Utamaro dominated 'ukiyo-e' of the 1790s. The master of the female psychological portrait, he captured every nuance of his subjects' sensual persona. One of Utamaro's innovations was the 'large head' print ('okubi-e'), where the focus was on the face and upper body, thus allowing the viewer to relate to the individuality of the person portrayed.
The Asian Collections, AGNSW, 2003, pg.249.
Woman, Blossoming variety of [women's] speech styles: The coquettish woman
Sakiwake kotoba-no hana: adamono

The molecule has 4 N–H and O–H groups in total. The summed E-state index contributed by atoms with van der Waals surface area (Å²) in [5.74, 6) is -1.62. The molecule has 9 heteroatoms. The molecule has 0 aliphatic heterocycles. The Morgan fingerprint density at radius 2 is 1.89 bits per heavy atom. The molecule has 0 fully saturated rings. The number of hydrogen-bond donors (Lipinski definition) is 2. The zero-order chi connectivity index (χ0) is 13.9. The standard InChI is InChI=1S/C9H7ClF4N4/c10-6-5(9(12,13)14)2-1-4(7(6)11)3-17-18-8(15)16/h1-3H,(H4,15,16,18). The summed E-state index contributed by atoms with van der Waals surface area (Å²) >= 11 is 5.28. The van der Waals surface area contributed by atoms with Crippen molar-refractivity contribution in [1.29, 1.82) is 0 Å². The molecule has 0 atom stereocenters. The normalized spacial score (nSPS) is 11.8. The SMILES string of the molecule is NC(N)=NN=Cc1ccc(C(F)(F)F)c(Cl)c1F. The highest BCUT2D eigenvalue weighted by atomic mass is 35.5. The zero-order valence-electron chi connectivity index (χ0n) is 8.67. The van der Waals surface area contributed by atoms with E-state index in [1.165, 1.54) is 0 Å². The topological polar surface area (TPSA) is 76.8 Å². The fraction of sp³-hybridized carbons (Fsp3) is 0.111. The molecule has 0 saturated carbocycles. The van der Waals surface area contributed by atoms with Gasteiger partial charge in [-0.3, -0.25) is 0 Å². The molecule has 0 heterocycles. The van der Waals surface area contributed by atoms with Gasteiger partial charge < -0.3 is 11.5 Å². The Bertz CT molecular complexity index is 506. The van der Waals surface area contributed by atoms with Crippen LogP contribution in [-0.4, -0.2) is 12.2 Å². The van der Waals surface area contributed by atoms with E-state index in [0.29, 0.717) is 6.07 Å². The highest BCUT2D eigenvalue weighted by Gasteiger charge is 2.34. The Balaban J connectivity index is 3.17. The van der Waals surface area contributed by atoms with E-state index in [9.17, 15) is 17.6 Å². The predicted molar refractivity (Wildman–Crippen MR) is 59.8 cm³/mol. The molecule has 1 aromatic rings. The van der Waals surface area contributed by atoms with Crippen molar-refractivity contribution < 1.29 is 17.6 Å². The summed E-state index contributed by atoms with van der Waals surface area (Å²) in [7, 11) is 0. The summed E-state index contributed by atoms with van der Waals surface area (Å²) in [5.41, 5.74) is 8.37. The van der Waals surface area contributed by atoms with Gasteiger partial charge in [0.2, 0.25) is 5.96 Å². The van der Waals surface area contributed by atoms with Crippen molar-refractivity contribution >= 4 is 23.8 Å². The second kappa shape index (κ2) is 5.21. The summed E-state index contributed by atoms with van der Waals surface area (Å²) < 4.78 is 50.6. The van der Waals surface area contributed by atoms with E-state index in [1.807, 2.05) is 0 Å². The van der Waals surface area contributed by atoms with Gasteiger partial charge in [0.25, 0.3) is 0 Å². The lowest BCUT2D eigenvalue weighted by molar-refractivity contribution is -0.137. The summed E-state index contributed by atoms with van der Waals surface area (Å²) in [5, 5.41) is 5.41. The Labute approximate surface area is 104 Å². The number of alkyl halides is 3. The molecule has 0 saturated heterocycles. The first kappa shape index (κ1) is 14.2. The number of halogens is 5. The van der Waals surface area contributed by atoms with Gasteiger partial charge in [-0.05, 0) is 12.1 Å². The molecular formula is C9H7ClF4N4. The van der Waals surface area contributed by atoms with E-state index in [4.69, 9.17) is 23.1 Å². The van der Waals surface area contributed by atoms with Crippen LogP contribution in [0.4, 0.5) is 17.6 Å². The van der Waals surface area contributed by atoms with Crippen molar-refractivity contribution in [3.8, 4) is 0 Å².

Place where the work was made
37.3 x 25.8 cm
Signature & date
Signed l.r. in Japanese, ink [incised on block] "Utamaro hitsu [drawn by Utamaro]". Not dated.
Not on display
Where the work was made
Shown in 2 exhibitions
The Floating World: Japan's World of transient pleasures, Art Gallery of New South Wales, Sydney, 25 May 1994–17 Jul 1994
Beauty and Desire in Edo period Japan, National Gallery of Australia, Canberra, 06 Jun 1998–09 Aug 1998
Referenced in 3 publications
Gary Hickey, Beauty & desire in Edo period Japan, 'Pleasure Town', pg. 25-36, Parkes, 1998, 31 (colour illus.), 70. fig.no. 25
Jackie Menzies, The Floating World: Japan's world of transient pleasures, Sydney, 1994, not paginated. cat.no. M30
Jackie Menzies (Editor), The Asian Collections Art Gallery of New South Wales, 'The Floating World', Sydney, 2003, 249 (colour illus.).